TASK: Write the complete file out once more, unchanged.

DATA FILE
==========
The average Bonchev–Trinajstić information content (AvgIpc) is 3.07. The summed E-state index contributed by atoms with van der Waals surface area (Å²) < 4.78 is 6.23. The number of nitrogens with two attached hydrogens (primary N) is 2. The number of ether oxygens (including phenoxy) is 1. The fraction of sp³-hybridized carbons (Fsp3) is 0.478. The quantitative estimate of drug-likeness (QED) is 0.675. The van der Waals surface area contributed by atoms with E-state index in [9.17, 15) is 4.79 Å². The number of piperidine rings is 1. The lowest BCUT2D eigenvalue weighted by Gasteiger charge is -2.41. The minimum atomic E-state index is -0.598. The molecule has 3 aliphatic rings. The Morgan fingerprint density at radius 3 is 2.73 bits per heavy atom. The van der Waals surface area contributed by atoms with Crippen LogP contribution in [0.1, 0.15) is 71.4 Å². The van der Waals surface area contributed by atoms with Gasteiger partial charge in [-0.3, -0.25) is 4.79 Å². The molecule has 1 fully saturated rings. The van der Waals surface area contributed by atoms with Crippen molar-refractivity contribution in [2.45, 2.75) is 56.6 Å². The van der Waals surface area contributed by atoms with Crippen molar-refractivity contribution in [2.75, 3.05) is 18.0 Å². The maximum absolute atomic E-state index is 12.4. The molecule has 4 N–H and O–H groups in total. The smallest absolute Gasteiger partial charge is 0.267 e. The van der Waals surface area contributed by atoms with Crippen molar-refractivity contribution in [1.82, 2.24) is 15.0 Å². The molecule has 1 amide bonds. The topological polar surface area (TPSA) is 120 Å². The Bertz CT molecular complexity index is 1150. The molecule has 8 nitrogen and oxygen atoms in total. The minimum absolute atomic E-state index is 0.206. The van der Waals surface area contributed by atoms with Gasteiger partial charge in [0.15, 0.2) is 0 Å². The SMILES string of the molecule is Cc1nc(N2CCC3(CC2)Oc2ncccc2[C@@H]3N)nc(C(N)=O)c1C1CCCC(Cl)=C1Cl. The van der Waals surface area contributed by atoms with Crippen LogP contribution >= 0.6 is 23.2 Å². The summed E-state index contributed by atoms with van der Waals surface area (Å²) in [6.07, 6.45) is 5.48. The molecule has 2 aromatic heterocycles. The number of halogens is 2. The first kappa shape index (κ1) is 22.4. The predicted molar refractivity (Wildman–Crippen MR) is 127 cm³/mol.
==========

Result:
The average Bonchev–Trinajstić information content (AvgIpc) is 3.07. The summed E-state index contributed by atoms with van der Waals surface area (Å²) < 4.78 is 6.23. The number of nitrogens with two attached hydrogens (primary N) is 2. The number of ether oxygens (including phenoxy) is 1. The fraction of sp³-hybridized carbons (Fsp3) is 0.478. The quantitative estimate of drug-likeness (QED) is 0.675. The van der Waals surface area contributed by atoms with E-state index in [9.17, 15) is 4.79 Å². The number of piperidine rings is 1. The lowest BCUT2D eigenvalue weighted by Gasteiger charge is -2.41. The minimum atomic E-state index is -0.598. The molecule has 3 aliphatic rings. The Morgan fingerprint density at radius 3 is 2.73 bits per heavy atom. The van der Waals surface area contributed by atoms with Crippen LogP contribution in [0.1, 0.15) is 71.4 Å². The van der Waals surface area contributed by atoms with Gasteiger partial charge in [-0.3, -0.25) is 4.79 Å². The molecule has 1 fully saturated rings. The van der Waals surface area contributed by atoms with Crippen molar-refractivity contribution in [2.45, 2.75) is 56.6 Å². The van der Waals surface area contributed by atoms with Crippen molar-refractivity contribution in [2.75, 3.05) is 18.0 Å². The maximum absolute atomic E-state index is 12.4. The molecule has 4 N–H and O–H groups in total. The smallest absolute Gasteiger partial charge is 0.267 e. The van der Waals surface area contributed by atoms with Crippen molar-refractivity contribution in [1.82, 2.24) is 15.0 Å². The molecule has 1 amide bonds. The topological polar surface area (TPSA) is 120 Å². The Bertz CT molecular complexity index is 1150. The molecule has 8 nitrogen and oxygen atoms in total. The minimum absolute atomic E-state index is 0.206. The van der Waals surface area contributed by atoms with Gasteiger partial charge in [0.15, 0.2) is 0 Å². The SMILES string of the molecule is Cc1nc(N2CCC3(CC2)Oc2ncccc2[C@@H]3N)nc(C(N)=O)c1C1CCCC(Cl)=C1Cl. The van der Waals surface area contributed by atoms with Crippen LogP contribution >= 0.6 is 23.2 Å². The summed E-state index contributed by atoms with van der Waals surface area (Å²) in [6.07, 6.45) is 5.48. The molecule has 2 aromatic heterocycles. The number of halogens is 2. The first kappa shape index (κ1) is 22.4. The predicted molar refractivity (Wildman–Crippen MR) is 127 cm³/mol.